15. Toxicity and bioaccumulation of soil PCBs in crickets: Comparison of laboratory and field studies

    Energy Technology Data Exchange (ETDEWEB)

    Paine, J.M.; McKee, M.J.; Ryan, M.E. (Southern Illinois Univ., Carbondale, IL (United States). Cooperative Wildlife Research Lab. and Dept. of Zoology)

    1993-11-01

    Laboratory and field studies were used to investigate toxicity and bioaccumulation of PCBs in crickets exposed to contaminated soil. A 14-d laboratory soil bioassay with the house cricket (Acheta domesticus) yielded an LC50 of 1,200 ppm Aroclor 1254. Mean whole-body concentrations of Aroclor 1254 in exposed crickets were 11, 48, 92, 149, and 144 ppm for soil test concentrations of 100, 250, 500, 1,000, and 2,000 ppm, respectively. A whole-body concentration of about 150 ppm appears to be a threshold concentration above which acute mortality will be observed. House crickets placed in cages on a PCB-contaminated landfill accumulated 1.6 and 0.9 ppm of PCBs after 3 and 7 d of exposure, respectively. Although this represents a rapid uptake of PCBs, whole-body concentrations remained considerably below levels expected to cause acute mortality. Abundance of another species, the field cricket (Gryllus pennsylvanicus), was investigated using pitfall traps placed at the PCB-contaminated landfill and a reference site. No adverse effect on abundance was observed at the contaminated site, nor was pitfall trap success correlated to soil PCB concentration. These data indicate that PCBs in soil can rapidly move into epigeic fauna but that the likelihood of acquiring sufficient body burdens to cause acute mortality is low.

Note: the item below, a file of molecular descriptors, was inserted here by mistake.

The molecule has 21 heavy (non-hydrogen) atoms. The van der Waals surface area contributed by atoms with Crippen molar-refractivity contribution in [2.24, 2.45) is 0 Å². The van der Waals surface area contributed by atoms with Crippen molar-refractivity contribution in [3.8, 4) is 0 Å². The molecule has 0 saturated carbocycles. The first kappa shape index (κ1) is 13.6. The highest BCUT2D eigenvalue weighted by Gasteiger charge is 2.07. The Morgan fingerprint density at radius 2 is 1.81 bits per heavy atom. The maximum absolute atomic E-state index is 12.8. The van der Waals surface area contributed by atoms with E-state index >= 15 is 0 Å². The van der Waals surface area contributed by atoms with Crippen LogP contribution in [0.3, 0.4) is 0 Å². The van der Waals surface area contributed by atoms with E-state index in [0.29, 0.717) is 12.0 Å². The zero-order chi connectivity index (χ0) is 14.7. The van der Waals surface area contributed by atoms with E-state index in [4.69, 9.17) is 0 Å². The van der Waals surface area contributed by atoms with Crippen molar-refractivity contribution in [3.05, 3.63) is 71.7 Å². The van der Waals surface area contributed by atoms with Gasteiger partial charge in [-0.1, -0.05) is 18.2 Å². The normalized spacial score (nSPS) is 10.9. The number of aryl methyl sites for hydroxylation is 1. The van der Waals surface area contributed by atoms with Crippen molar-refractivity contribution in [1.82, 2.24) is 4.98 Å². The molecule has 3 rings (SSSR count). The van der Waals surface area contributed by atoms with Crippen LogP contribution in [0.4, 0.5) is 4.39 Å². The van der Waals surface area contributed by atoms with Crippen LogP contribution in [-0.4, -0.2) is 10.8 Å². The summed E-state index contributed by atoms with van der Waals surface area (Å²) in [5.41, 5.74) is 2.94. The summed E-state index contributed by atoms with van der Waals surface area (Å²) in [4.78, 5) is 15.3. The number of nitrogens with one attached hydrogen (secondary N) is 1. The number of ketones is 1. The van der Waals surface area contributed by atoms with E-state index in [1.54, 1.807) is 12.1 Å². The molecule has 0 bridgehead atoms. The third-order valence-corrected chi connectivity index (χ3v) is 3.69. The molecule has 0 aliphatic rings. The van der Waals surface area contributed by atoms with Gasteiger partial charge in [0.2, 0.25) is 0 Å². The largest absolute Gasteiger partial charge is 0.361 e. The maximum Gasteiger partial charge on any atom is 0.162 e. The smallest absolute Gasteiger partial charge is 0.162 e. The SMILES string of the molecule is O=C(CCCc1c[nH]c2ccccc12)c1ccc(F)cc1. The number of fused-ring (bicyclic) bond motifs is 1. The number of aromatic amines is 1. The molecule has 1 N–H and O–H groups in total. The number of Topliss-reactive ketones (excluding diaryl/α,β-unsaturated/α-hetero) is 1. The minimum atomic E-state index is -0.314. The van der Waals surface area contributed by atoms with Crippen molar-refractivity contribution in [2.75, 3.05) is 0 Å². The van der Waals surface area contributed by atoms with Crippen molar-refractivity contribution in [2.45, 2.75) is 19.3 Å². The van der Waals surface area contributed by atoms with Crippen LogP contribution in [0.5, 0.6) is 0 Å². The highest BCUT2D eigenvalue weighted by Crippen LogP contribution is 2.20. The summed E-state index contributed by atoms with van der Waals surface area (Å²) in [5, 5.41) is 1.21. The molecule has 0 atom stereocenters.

16. Automatic sleep monitoring using ear-EEG

    OpenAIRE

    ,

    2017-01-01

    The monitoring of sleep patterns without patient’s inconvenience or involvement of a medical specialist is a clinical question of significant importance. To this end, we propose an automatic sleep stage monitoring system based on an affordable, unobtrusive, discreet, and long-term wearable in-ear sensor for recording the electroencephalogram (ear-EEG). The selected features for sleep pattern classification from a single ear-EEG channel include the spectral edge frequency and multi-scale fuzzy...

  17. EARS: Electronic Access to Reference Service.

    OpenAIRE

    Weise, F O; Borgendale, M

    1986-01-01

    Electronic Access to Reference Service (EARS) is a front end to the Health Sciences Library's electronic mail system, with links to the online public catalog. EARS, which became operational in September 1984, is accessed by users at remote sites with either a terminal or microcomputer. It is menu-driven, allowing users to request: a computerized literature search, reference information, a photocopy of a journal article, or a book. This paper traces the history of EARS and discusses its use, i...

  18. Effect of a strong, DC-induced magnetic field on circadian singing activity of the house cricket (orthoptera:gryllidae)

    Energy Technology Data Exchange (ETDEWEB)